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Technical Mathematics, Sixth Edition by Michael A. Calter Ph.D., Paul A. Calter

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15.3. The Sine Wave as a Function of Time

In our graphs of the sine wave so far, we have plotted y as the function of an angle. The units on the horizontal axis have been degrees or radians. But for many applications we have a periodic function that varies with time, rather than an angle. For example, an alternating voltage varies with time, so many cycles per second. The same is true of mechanical vibrations and other periodic phenomena. Fortunately we can rewrite all our previous definitions and formulas in terms of time.

The sine curve can be generated in a simple geometric way. Figure 15-12 shows a vector OP rotating counterclockwise with a constant angular velocity ω. A rotating vector is called a phasor. Its angular velocity ω is almost always given in radians per second (rad/s).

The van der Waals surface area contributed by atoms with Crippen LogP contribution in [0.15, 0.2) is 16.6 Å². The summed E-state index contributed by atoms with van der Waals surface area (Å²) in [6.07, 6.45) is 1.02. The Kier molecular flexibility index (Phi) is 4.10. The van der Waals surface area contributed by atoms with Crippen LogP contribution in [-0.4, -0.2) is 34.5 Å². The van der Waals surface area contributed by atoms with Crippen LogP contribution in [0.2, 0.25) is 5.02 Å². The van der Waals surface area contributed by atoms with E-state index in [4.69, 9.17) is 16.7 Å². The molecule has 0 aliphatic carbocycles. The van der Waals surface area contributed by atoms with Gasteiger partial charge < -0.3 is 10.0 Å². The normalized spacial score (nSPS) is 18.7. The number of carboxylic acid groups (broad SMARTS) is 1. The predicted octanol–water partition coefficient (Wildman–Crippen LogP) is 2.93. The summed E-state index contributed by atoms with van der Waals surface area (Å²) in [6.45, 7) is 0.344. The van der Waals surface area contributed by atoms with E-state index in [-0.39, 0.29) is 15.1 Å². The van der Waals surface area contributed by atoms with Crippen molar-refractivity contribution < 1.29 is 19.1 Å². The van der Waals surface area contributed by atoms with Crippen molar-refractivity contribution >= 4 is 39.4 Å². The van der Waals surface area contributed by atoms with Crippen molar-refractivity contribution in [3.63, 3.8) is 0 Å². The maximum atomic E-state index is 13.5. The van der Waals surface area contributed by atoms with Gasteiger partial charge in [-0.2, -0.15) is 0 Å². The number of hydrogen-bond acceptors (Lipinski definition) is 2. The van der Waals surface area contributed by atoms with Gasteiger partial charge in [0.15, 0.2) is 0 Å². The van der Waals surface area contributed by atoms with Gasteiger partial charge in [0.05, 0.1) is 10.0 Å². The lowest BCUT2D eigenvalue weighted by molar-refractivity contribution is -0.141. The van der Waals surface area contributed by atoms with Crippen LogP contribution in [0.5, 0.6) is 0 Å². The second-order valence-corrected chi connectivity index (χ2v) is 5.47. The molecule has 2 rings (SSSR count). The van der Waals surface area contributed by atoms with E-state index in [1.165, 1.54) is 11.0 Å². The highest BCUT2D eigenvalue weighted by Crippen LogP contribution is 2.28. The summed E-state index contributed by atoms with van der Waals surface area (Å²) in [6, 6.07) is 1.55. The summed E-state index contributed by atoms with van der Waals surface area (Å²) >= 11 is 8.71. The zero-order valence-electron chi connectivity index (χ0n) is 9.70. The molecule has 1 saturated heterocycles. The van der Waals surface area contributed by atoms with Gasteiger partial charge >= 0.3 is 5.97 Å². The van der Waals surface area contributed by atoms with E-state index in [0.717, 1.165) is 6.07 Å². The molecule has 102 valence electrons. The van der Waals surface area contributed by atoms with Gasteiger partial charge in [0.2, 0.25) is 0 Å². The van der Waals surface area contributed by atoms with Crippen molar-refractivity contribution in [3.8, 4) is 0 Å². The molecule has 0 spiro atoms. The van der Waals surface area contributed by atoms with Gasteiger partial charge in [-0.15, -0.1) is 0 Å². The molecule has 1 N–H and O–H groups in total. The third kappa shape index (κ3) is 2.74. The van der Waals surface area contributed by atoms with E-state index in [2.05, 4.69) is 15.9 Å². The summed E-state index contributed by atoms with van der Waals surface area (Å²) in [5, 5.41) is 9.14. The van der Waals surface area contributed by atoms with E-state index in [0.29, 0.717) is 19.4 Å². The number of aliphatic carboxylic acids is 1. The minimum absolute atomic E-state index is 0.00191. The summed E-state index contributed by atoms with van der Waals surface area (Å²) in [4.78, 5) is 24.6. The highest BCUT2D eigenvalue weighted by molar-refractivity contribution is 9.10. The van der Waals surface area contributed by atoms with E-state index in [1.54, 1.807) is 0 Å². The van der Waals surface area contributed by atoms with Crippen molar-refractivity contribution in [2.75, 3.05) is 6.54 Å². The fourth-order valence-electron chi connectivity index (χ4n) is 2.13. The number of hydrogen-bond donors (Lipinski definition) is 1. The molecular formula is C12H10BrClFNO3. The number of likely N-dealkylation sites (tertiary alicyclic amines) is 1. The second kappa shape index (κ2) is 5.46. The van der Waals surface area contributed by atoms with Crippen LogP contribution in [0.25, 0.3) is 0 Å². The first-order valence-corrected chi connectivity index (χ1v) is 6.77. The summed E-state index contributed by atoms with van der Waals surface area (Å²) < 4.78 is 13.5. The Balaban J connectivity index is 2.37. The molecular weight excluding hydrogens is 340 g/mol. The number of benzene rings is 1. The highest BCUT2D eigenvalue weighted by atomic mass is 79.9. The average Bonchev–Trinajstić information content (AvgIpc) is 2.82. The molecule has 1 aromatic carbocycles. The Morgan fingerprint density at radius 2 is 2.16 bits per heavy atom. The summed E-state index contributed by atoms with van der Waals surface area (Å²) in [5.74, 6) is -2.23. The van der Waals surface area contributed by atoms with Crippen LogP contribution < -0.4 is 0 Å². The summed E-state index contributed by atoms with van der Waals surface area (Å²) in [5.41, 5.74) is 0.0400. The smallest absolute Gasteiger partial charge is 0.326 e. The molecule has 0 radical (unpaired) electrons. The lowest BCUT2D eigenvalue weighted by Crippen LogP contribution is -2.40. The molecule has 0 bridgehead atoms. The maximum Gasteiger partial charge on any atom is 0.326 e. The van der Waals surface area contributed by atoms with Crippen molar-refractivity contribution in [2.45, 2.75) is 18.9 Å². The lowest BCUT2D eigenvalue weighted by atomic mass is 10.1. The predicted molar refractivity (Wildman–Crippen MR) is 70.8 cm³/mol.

Figure 15.12. The sine curve generated by a rotating vector.

If the length of the phasor is a, then its projection on the y axis is

y = a sin θ

But since the angle θ at any instant t is equal to ωt,

y = a sin ωt

Further, if the phasor does not start from the x axis but has some phase angle ϕ we get

y = a sin(ωt + ϕ

Notice in this equation that y is a function of time, rather than of an angle.

Example 12:

Write the equation for a sine wave generated by a phasor of length 8 rotating with an angular velocity of 300 rad/s and with a phase angle of 0.

Solution: Substituting, with a = 8, ω = 300 rad/s, ...

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